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How Does A Bar Lose Its Liquor License? Bottled Blonde Faces Test Tuesday

 Bottled Blonde is a rowdy nightclub masquerading as a restaurant, neighbors say. Now the polarizing restaurant faces disciplinary hearings at City Hall, again.
Bottled Blonde is a rowdy nightclub masquerading as a restaurant, neighbors say. Now the polarizing restaurant faces disciplinary hearings at City Hall, again.
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CHICAGO — City Hall doesn't always shut down bars after neighbors complain, but when it does, it prefers a long process.

Records show the city has revoked 17 liquor licenses from restaurants (and rowdier clubs pretending to be restaurants) since mid-2015. City shutdowns ranged from a Wrigleyville "liquor kitchen" that's now a Starbucks to Rogers Park's former Hard Water Bar & Grill, which grappled with a shooting and hundreds of other complaints stemming from its late-night hours.

Polarizing River North bar Bottled Blonde could lose its liquor license following another set of disciplinary hearings starting Tuesday, less than 9 months after agreeing to change its business amid complaints the self-described pizzeria was actually a dance club drawing noisy lines and rowdy patrons.

Aside from a new, ridiculed dress code, not much has changed at Bottled Blonde since the agreement, some neighbors said. But a look at the city's public nuisance laws show that neighbors often have to wait for the noisy bar they want gone to shut its doors.

"This is a business with a business license, and as such is owed due process," Lilia Chacon, a spokeswoman for the city's department of business affairs and consumer protection, said in an email. "If this proceeds then yes, (Bottled Blonde) could lose (its) liquor license or business license, but not without due process, and this is just the beginning."

City Hall sells a variety of liquor licenses, including one for bars and clubs that primarily serve drinks and another for restaurants that sell booze on the side. Both licenses cost the same, but Chacon said there's often a "saturation point" with neighbors who have a say in what opens nearby. 

Ald. Brendan Reilly (42nd), whose ward includes Bottled Blonde, has publicly told neighbors for years he frowns on granting new so-called tavern licenses to businesses that could attract more drunken mischief to River North.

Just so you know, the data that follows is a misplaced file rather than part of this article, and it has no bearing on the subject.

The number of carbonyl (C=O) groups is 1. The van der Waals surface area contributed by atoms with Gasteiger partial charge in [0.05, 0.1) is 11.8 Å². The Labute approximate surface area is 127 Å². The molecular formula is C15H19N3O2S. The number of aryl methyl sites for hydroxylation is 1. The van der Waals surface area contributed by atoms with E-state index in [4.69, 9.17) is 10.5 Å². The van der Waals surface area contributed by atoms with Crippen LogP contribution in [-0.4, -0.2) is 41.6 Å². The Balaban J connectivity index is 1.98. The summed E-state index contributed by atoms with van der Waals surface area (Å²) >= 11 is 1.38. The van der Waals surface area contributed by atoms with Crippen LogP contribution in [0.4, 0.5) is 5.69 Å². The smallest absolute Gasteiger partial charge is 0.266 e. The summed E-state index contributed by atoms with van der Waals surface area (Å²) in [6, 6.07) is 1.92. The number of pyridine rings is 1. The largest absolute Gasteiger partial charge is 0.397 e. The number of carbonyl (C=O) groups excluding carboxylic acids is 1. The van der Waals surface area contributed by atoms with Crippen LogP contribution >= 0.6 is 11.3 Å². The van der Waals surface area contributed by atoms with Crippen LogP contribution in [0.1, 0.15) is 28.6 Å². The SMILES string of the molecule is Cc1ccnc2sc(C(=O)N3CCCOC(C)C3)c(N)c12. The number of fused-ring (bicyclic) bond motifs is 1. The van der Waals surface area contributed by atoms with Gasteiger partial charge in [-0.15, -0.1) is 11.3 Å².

Bottled Blonde has a restaurant license, or the wrong license if it derives most of its revenue from selling drinks. 

The bar agreed to change its ways in September after a series of public nuisance hearings driven by neighbors' complaints. The bar promised city officials it would stop working with rotating "guest" DJs, start locking bottles served to tables and otherwise stop operating as a "dance club or venue," among other changes.

City law said the onus is on neighbors to show "by a preponderance of evidence" that a bar is a public nuisance, or "failed to take reasonable steps" toward its objectionable behavior. Bottled Blonde worked out a so-called plan of operation with City Hall last year in lieu of facing penalties, and could be fined or have its liquor license suspended or revoked if the city finds the bar isn't meeting its obligations now.

It wouldn't be the first time City Hall has closed a club for masquerading as a restaurant. Fanta Sea was shut down in Lincoln Square for the same reason in 2014. 

Tuesday's hearing is expected to be a routine status check-in where Bottled Blonde and neighbors will briefly share evidence and schedule another hearing, Chacon said. No other action will be taken. 

Controversy has surrounded Bottled Blonde since before it even opened in 2015, with more than 100 neighbors signing a petition then warning of the Arizona-based chain being a "rowdy Hooters." Some neighbors have raised incessant concerns about the bar, and Reilly told DNAinfo that his office has fielded "hundreds" of complaints stemming from Bottled Blonde. An off-duty police officer pulled a gun during a fight last fall in one of Bottled Blonde's bathrooms. 

But shutting the bar down could be hard. Of the 17 restaurant liquor licenses revoked since mid-2015, at least six were pulled months after the business moved or closed, city records show. Others were the scene of violent crimes or, in the case of Wrigleyville's shuttered O'Malley's Liquor Kitchen, failed to make payments to the city. Rio, the former Green Dolphin club that was the scene of two slayings in 2015 off Ashland Avenue, held tavern and late-night liquor licenses that weren't revoked until March. 

Bottled Blonde, conversely, is a popular bar that was Chicago's fifth most requested Lyft destination last year. The bar's managers and owners have repeatedly declined comment on their upcoming City Hall hearings.

"We do want people to stay in business, be lively and viable," Chacon said. "But we also are exquisitely sensitive to the community concerns when they're dealing with the cleanup."


Family-Friendly Restaurant? Bottled Blonde Could Face Music At City Hearing

Bar With Extreme Dress Code Could Lose Liquor License Over Rowdy Patrons

Extreme Dress Code At Bottled Blonde Bans Jordans, Hat Stickers, Leather

Man With Gun Breaks Up Bathroom Fight At Bottled Blonde: Police


The Changes Bottled Blonde Agreed To Make Last Year:

Bottled Blonde Plan of Action by Dave Matthews on Scribd